Given the state of the current economy—the world’s and mine—I didn’t make the decision to go down there lightly. And the mixed reviews didn’t help. But on the weekly BroadwayRadio podcast, Talkin’ Broadway critic Matthew Murray encouraged “anyone who has any interest in it whatsoever to go down there and support it even if it ends up coming to New York. I promise you, you’ll be glad you did.” I had more than a passing interest in the show. So I went. And I am indeed glad I did.
My fascination with Giant dates back to the days when my young niece Jennifer, now 29, used to visit me on weekends. She was obsessed with the 1956 movie version of “Giant” that starred Rock Hudson, Elizabeth Taylor, and, in his final screen appearance, James Dean. The local video shop (remember those?) was always the first stop of our weekend and then she would play the movie non-stop for the next two days. I would go to sleep with “Giant” playing and wake up with “Giant” playing. There are very few movies I know as well. Or like as much.
I also know LaChiusa a little and like him quite a bit. My husband K, a pit musician, has played in several of his shows and Michael John has always been very nice to me, including when we ran into one another outside the Signature Theatre before last Saturday’s matinee. His shows don’t always work but much of the music is gorgeous and I greatly admire his determination to take on serious subjects, like race and class.
Edna Ferber who wrote the novel “Giant” was fascinated by those topics too. You don’t hear much about her nowadays but Ferber’s big sprawling books were regulars on the bestsellers lists during the first half of the 20th century and they provided the inspiration for some classic Broadway shows, including Show Boat, considered to be the first modern book musical and certainly the first to deal head-on with the issues of class and race.
It was Ferber’s niece, a fan of LaChiusa’s music, who came up with the idea of turning her aunt’s 1952 novel about three generations of Texans—both Anglos and Mexicans—into a musical and approached him about doing it. When Signature used part of a gift from the Shen Family Foundation to commission LaChiusa to do a new work, he recruited Pearson and they set about adapting “Giant” for the stage. (Click here to read a Washington Post story about the making of the musical.)
Giant centers around a Harvard-educated Texan who marries a Virginia deb and brings her home to his two million-acre ranch but its story encompasses the interconnected lives of the many people who live and work nearby. It looks at how they deal with the change from a land and cattle-based economy to one fueled by oil, the evolving relations between Mexicans and Anglos, and the familial tensions between husbands and wives, fathers and sons.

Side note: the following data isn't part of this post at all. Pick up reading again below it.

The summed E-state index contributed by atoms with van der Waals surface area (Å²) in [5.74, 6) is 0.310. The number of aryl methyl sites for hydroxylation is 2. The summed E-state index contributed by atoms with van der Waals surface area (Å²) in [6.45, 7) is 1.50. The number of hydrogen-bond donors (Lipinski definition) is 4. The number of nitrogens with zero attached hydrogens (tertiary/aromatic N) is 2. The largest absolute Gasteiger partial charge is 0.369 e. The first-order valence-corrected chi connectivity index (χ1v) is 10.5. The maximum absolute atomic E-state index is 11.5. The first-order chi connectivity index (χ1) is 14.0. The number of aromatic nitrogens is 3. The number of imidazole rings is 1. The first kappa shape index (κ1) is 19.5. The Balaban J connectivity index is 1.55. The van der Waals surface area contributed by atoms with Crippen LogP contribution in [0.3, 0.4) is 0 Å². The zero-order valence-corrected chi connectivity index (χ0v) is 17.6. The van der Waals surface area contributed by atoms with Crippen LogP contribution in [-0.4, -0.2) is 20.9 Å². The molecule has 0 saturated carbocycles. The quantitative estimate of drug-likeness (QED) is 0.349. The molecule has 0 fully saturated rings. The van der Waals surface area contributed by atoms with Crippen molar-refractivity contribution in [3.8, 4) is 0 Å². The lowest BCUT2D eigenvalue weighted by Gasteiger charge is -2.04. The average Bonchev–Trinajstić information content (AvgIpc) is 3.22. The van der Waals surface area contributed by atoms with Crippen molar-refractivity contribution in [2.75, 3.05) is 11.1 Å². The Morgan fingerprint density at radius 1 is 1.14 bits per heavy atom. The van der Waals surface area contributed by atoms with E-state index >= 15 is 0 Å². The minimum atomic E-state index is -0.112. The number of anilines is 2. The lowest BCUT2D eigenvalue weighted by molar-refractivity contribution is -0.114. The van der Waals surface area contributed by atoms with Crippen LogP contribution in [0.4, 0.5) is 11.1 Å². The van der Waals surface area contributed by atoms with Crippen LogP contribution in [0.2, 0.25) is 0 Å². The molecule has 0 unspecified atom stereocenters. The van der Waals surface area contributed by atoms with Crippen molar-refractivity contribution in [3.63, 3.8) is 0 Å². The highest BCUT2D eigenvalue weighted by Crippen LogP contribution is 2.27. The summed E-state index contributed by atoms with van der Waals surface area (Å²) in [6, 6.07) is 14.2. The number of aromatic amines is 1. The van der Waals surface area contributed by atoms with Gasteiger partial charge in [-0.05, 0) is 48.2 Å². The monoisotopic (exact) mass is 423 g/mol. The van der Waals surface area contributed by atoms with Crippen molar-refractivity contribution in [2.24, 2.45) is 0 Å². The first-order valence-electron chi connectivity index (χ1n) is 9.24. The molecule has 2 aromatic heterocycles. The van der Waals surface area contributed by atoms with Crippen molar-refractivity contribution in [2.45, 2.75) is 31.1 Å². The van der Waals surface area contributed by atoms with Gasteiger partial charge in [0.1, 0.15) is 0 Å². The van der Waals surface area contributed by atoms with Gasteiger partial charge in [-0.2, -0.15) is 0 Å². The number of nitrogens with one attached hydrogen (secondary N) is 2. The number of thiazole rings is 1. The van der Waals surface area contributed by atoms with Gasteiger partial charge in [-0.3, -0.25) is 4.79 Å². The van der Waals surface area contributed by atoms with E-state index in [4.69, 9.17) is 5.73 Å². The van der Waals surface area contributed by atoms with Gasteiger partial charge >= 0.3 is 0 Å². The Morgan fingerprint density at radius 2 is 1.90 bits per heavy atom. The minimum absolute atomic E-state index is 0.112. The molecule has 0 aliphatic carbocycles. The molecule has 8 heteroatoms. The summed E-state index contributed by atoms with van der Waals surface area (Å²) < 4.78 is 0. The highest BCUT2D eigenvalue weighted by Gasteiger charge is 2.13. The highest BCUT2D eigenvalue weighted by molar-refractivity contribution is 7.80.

LaChiusa and Pearson try to tell all of it—and that’s the biggest problem with this Giant. The musical runs 3 hours and 55 minutes, with two intermissions, and it still leaves stuff out. And if you didn't have a Jennifer in your life to make sure that you were steeped in the particulars of the saga, there are moments when you might wonder what the hell was going on. I’m hoping the creative team uses the time between now and any future New York production to focus on just one or two storylines and to prune appropriately.
Some of the 29 songs will probably have to go and I’ll be sorry to lose them. LaChiusa is known for difficult scores that challenge audiences but this one is totally accessible, mixing melodies that evoke the wide open spaces of the prairie with rhythms from south of the border, symphonic harmonies with jazz syncopation. A few of the songs try a little too hard to please but in general it’s a magnificent score. The woman sitting next to me, kept swooning with pleasure.
And, for the most part, they’ve found terrific actors who can both sing and act the roles. The leads—Lewis Cleale as the proud rancher Jordan Benedict and Betsy Morgan as his socially-progressive wife Leslie—are superb. Neither is a “big name” and so I tried to imagine which Broadway stars might be brought in to take over the roles but I can’t imagine anyone being better.
The critics who saw the show also loved Ashley Robinson, who plays Dean’s role of the ranch-hand-turned-oil-mogul Jett Rink. Robinson is a charismatic guy with an “American Idol”-style belt but he seemed to me too conscious of living up to the Dean legacy. Similarly, Judy Blazer drew raves for her portrayal of Benedict’s no-nonsense sister Luz but she was too one-note for me and failed to convey the protective love Luz feels for her baby brother.